Dunwoody’s mayor and City Council voted Dec. 12 to award the design contract for two new baseball fields at Peachtree Charter Middle School to Skyline Engineering and Construction for a total of $98,000, including contingency funds.

The design contract was originally for $81,890 and included a 10 percent contingency fund for the project not to exceed $90,000.

Some council members said they were receiving emails from residents wanting to somehow overlay a girl’s softball fields on one of the baseball fields. The council approved adding on another 10 percent contingency fund of $8,000 to specifically be used to examine and determine if such an overlay will work.

The council also agreed that artificial turf will be used on the fields that will be utilized by Dunwoody Senior Baseball and also the middle school.

The Dunwoody mayor and City Council voted unanimously Nov. 14 to enter into an agreement to swap Dunwoody Senior Baseball fields in Dunwoody Park to the DeKalb schools for Austin Elementary and $3.6 million in cash. The $3.6 million is expected to cover the construction costs of the two new fields.

As part of the agreement, the city will construct two new baseball fields on about 8 acres of property at Peachtree Charter Middle School that will be used by the school and Dunwoody Senior Baseball league that mostly serves middle school boys.

The school district will then build a new 900-seat Austin Elementary where the current baseball fields are located, in Dunwoody Park and adjacent to the Dunwoody Nature Center. The city will then get the property where the current Austin Elementary is located to rebuild into a park space.

Cost analysis for artificial turf versus natural turf. Click to enlarge.

Dyana Bagby

Dyana Bagby is a staff writer for Reporter Newspapers and Atlanta Intown.

5 replies on “Dunwoody council approves contract for design of Peachtree Middle baseball fields”

  1. Don’t stop at “overlaying girl’s softball fields”. With a little creativity (butting the fields up together, fencing on tracks for automatic removal, etc.) you can also provide a soccer field and lacrosse field. Actually if you really work at it, you can make it unusable for pretty much everyone.

  2. The fight to use the fields for many sports is partly the result of squandering the PVC park property and selling it to Wieland. This was one of the last remaining tract of lands and could have been used for multi-purpose athletic fields. And also the result of not properly configuring Pernoshal Park. Between the 2 plots of field, one could have had a variety of fields for different purposes. But the land was sold and Pernoshal Park was configured in a manner to not maximize its use (we can put basketball in nearby Brook Run front and there is already passive parkspace at nearby Brook Run). Now we are all fighting to make the baseball field workable for all remaining sports. It didn’t have to be this way. It isn’t this way in other towns in the U.S.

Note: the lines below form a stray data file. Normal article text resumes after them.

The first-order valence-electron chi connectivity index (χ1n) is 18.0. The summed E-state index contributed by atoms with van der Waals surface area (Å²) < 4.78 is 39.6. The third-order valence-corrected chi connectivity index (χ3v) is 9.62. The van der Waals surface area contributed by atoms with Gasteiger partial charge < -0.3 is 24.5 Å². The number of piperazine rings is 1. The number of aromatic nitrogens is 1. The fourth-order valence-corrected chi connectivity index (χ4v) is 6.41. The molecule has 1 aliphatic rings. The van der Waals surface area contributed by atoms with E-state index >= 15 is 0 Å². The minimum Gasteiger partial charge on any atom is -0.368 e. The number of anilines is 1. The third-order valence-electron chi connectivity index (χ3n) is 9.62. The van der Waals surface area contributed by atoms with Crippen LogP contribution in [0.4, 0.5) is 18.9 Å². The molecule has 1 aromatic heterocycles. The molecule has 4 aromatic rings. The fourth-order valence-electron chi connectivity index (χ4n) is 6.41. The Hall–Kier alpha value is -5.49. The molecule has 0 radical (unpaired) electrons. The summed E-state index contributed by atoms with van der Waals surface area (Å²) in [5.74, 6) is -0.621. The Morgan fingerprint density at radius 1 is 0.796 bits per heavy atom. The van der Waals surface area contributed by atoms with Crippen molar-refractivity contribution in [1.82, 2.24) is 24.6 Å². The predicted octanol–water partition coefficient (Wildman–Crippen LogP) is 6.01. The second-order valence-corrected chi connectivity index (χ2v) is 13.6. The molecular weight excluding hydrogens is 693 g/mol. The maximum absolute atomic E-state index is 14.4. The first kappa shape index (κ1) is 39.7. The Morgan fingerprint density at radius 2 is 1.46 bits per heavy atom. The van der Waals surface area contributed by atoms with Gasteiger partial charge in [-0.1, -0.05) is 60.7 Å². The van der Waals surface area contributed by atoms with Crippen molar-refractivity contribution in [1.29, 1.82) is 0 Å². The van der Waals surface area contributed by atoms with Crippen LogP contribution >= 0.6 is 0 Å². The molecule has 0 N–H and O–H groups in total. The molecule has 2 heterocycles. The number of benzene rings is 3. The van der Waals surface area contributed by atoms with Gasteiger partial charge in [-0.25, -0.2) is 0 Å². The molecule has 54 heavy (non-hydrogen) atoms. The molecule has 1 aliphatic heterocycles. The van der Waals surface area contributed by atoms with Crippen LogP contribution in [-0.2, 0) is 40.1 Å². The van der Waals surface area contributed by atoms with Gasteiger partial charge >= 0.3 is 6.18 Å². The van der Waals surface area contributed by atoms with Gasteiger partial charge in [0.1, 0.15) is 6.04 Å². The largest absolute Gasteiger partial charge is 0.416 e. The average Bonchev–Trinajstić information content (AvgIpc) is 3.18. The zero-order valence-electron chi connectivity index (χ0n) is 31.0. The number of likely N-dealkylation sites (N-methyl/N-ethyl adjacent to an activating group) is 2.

3. I believe Brook Run is required to be 30% active and 70% passive. Not sure if this is a county requirement to Dunwoody or a state requirement to Dekalb (when property changed from GA to Dekalb) that then transferred to Dunwoody. When you add in active components thus far, we may be near 30% but not sure (skateboard park, playground, 1 mile bike trail around). Who knows if the 30% limit can be changed. There are talks to put in fields in back portion of park – everyone wants baseball fields there but city seems insistent on a multi use field back there. I suppose the city could just go ahead and develop it as they see fit and risk whatever repurcussion and put in baseball, softball and then convert PCMS to multi use and be done with it. But, PVC and Pernoshal Park should be fields for whatever sport and PCMS should be multi use (should have been fixed by county long ago) and HS should be fixed (by county long ago).

    1. We need to stop the madness. Laws, rules, regulations are forever changing. To argue that the use of Brook Run is somehow fixed is nonsense. Look at all of the sports facilities in Forsyth County (for example) and you will find that every one has plenty of green space, walking trails, etc. If those in power want it, it will happen.

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